Japan is the world’s foremost producer of fine green teas, some of which we’re all familiar with. There’s the green tea we enjoy at sushi and other Japanese restaurants, as well as delicious matcha. But, there’s one lesser-known green tea that packs a ton of flavour, and is a favourite among many locals. Today, we’re taking a deep dive into hojicha.
If you took a look at some hojicha tea leaves, you’ll see that they’re varying shades of brown, but hojicha is in fact, green tea! More specifically, hojicha is green tea that have been put through a roasting process. It is this roasting process that colours the leaves a rich dark brown, and the change isn’t just in the colour. Hojicha gives off a toasted and nutty fragrance, and its flavour is mild and slightly smoky.
Aside from the flavour differences, there are several other factors that really set hojicha apart from other green teas.
For one, hojicha is generally cheaper when compared to sencha and matcha. This is because hojicha is usually made with bancha, which are tea leaves that are harvested in summer and autumn, well after the leaves for premium sencha and matcha have been picked. So if you’re a heavy tea drinker looking for volume, hojicha is a delicious yet budget-friendly choice.
Bancha, the green tea leaves used to make hojicha contains less caffeine and polyphenols than first-flush sencha and matcha. Further roasting of bancha to make hojicha causes caffeine levels to lower too. This makes hojicha popular among children and the elderly. Plus, you can enjoy a cup after dinner without worrying not being able to sleep after!
To make hojicha, tea leaves are first harvested from the tea plant, camellia sinensis, which grows out in the open fields where it is exposed to plenty of sunlight. As soon as possible after they are harvested, the tea leaves are steamed for 15 to 20 seconds- a crucial process that stops the tea leaves from oxidising. This process is what helps the leaves stay green, and hence becoming green tea.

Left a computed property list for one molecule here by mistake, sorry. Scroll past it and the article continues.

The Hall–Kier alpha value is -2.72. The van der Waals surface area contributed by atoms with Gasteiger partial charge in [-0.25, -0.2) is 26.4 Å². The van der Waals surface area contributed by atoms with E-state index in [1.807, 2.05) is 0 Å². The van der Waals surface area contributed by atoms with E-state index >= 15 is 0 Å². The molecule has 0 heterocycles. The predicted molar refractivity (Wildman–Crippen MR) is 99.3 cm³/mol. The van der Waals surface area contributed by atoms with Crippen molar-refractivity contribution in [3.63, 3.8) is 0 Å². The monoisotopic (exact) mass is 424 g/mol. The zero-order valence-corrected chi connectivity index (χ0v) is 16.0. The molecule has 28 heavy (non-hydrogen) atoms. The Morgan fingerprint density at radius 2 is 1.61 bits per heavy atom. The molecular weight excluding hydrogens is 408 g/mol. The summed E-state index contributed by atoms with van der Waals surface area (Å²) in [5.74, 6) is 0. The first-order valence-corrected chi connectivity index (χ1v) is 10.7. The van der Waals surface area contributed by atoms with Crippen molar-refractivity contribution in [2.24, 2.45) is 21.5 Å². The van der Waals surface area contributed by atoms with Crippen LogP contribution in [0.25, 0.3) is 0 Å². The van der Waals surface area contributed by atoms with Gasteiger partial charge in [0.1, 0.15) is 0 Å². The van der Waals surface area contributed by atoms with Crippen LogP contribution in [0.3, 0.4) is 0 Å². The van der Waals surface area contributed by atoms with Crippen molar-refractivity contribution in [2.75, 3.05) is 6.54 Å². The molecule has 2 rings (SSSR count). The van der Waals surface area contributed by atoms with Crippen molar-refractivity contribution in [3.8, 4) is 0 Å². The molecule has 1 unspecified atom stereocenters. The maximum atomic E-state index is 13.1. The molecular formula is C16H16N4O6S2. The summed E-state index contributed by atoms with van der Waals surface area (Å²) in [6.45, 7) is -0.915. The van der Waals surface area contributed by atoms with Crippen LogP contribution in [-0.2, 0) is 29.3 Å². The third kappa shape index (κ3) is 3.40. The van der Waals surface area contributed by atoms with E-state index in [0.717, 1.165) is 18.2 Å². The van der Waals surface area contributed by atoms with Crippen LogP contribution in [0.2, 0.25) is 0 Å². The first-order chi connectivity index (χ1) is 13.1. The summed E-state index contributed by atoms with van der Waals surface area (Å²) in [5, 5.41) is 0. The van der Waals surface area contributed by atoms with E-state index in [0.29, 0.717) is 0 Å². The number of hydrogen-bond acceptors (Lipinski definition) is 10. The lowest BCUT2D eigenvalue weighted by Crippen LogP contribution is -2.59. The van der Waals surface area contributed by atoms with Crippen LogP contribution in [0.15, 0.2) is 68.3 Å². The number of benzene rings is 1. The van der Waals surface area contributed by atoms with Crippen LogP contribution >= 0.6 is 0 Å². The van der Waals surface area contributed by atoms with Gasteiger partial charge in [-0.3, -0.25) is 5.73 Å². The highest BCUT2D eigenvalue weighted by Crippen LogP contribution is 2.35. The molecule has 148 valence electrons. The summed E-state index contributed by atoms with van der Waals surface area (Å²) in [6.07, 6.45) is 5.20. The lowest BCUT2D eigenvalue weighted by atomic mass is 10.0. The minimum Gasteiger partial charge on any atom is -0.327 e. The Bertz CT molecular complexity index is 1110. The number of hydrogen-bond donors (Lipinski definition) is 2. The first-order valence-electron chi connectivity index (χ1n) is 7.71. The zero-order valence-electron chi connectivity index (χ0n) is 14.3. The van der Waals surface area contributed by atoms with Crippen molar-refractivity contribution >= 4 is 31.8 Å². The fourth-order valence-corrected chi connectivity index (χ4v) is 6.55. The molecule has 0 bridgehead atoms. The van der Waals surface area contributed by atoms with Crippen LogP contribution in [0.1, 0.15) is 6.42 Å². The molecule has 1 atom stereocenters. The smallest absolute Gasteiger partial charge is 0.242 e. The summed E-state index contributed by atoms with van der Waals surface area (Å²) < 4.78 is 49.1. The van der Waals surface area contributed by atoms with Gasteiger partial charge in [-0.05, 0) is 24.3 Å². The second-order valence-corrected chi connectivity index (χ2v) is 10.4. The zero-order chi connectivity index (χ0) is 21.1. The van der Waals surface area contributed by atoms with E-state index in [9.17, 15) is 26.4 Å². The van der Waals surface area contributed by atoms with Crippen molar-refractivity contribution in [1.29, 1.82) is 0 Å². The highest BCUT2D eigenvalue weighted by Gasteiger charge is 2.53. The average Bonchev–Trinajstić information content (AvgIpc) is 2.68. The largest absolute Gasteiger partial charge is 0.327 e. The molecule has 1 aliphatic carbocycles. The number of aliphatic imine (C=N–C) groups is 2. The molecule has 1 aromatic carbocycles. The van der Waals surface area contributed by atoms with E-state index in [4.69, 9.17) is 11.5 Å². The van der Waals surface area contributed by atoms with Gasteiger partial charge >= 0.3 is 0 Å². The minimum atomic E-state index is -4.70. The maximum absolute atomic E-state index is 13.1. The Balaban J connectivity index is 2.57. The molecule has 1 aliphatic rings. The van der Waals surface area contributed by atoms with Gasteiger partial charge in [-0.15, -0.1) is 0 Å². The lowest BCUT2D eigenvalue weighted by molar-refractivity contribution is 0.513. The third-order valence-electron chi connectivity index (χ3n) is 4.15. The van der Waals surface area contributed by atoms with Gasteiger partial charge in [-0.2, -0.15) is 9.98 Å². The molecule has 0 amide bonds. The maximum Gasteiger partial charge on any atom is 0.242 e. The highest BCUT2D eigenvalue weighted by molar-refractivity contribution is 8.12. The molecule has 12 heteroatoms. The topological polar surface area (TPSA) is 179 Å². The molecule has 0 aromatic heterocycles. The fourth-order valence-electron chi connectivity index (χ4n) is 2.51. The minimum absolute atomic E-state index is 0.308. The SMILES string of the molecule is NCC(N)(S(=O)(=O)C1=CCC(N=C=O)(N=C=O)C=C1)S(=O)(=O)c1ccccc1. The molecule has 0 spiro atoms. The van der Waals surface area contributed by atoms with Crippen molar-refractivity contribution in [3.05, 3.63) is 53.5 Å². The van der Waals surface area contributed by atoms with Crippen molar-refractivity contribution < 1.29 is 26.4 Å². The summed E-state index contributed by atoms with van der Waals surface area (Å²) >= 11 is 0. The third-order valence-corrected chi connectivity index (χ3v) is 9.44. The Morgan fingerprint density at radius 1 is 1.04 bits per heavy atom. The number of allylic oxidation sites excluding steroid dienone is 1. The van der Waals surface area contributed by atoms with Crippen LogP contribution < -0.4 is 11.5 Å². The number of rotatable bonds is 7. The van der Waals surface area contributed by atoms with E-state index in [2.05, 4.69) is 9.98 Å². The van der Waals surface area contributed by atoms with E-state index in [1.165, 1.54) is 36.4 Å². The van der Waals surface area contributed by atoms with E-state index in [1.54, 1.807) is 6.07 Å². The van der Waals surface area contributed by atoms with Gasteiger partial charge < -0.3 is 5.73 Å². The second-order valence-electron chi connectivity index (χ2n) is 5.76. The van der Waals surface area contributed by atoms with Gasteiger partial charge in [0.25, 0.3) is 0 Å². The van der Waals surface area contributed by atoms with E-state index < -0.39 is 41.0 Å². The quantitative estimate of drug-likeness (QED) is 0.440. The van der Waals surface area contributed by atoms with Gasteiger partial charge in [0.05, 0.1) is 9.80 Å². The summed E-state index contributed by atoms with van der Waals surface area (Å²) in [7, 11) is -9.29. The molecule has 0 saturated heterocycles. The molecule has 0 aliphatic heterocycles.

Once the steaming is complete, the tea leaves must be dried. This is done through several steps of rolling, until the tea leaves don’t look very much like leaves at all, but instead resemble thin needles. The drying helps prevent any loss of flavour, and allows the leaves to stay fresh for longer.
After the batch has been rolled and dried, rougher parts of the leaf, such as stems and veins, and bits of leaves that have separated are set aside. Whole leaves are typically reserved for higher grade teas like sencha, but the leftovers are still flavourful, and great for making hojicha.
The roasting process now begins. Every tea manufacturer has their own roasting process, and depending on the method used, can produce hojicha with different flavour profiles. Historically, hojicha was roasted in a pot over charcoal, but nowadays the process most likely takes place in a factory with precise machinery. The roasting process turns the green tea into the dark brown colour of hojicha, and helps it give off that wonderful aroma. Heat is also what helps the tea lose some of its caffeine content, making it taste less astringent in the process.
Now that you know all about hojicha, it’s time to brew some of your own! The process is simple and quick, just follow these easy steps:
About 3g to 4g (or 2-3 tsp) of tea leaves will make a small pot of tea. Hojicha is milder in flavour, so feel free to use a little more if you like your tea strong, or just enjoy the lovely fragrance.
Bring filtered water to a gentle boil, and pour onto the hojicha tea leaves. Hot water will help draw out the flavour from the coarser leaves, so there’s no need to wait for the water to cool.
In just 30 seconds, your hojicha will be ready to drink, although you can always allow it to steep for a little longer. Don’t forget to take a deep breath and enjoy the toasty, comforting aroma before you drink!
Hojicha might not be as trendy as matcha, or as premium as sencha, but there’s certainly still a lot to love about it! Its low price point makes it a tea anyone can enjoy any day, and it’s hard not to feel nice and comforted when you get a whiff of that rich nutty fragrance. If you already love green tea, why not give hojicha a try?